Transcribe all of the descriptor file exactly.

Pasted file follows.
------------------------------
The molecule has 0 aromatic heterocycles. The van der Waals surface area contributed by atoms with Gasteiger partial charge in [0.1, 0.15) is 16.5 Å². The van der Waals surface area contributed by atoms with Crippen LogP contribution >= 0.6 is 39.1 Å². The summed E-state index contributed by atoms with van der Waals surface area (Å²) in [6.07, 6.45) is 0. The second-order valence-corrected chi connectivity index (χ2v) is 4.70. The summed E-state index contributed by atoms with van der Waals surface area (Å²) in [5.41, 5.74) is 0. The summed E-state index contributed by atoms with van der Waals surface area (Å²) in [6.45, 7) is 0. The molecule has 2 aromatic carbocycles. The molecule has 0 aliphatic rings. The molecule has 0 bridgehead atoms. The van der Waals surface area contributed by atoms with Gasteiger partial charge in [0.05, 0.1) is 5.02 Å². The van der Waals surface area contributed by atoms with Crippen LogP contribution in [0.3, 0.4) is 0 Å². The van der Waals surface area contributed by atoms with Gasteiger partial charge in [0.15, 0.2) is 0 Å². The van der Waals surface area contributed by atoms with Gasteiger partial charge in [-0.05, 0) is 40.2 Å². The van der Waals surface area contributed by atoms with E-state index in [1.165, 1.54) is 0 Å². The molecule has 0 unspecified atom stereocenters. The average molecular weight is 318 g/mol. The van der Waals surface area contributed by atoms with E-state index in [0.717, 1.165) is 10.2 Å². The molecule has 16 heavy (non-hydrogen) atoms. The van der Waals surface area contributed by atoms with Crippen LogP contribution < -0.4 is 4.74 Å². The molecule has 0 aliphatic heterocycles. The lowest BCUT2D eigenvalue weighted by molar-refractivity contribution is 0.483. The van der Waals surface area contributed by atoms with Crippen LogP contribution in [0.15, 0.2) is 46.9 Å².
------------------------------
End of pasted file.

The molecule has 0 aromatic heterocycles. The van der Waals surface area contributed by atoms with Gasteiger partial charge in [0.1, 0.15) is 16.5 Å². The van der Waals surface area contributed by atoms with Crippen LogP contribution >= 0.6 is 39.1 Å². The summed E-state index contributed by atoms with van der Waals surface area (Å²) in [6.07, 6.45) is 0. The second-order valence-corrected chi connectivity index (χ2v) is 4.70. The summed E-state index contributed by atoms with van der Waals surface area (Å²) in [5.41, 5.74) is 0. The summed E-state index contributed by atoms with van der Waals surface area (Å²) in [6.45, 7) is 0. The molecule has 2 aromatic carbocycles. The molecule has 0 aliphatic rings. The molecule has 0 bridgehead atoms. The van der Waals surface area contributed by atoms with Gasteiger partial charge in [0.05, 0.1) is 5.02 Å². The van der Waals surface area contributed by atoms with Crippen LogP contribution in [0.3, 0.4) is 0 Å². The van der Waals surface area contributed by atoms with Gasteiger partial charge in [0.15, 0.2) is 0 Å². The van der Waals surface area contributed by atoms with Gasteiger partial charge in [-0.05, 0) is 40.2 Å². The van der Waals surface area contributed by atoms with E-state index in [1.165, 1.54) is 0 Å². The molecule has 0 unspecified atom stereocenters. The average molecular weight is 318 g/mol. The van der Waals surface area contributed by atoms with E-state index in [0.717, 1.165) is 10.2 Å². The molecule has 16 heavy (non-hydrogen) atoms. The van der Waals surface area contributed by atoms with Crippen LogP contribution < -0.4 is 4.74 Å². The molecule has 0 aliphatic heterocycles. The lowest BCUT2D eigenvalue weighted by molar-refractivity contribution is 0.483. The van der Waals surface area contributed by atoms with Crippen LogP contribution in [0.15, 0.2) is 46.9 Å².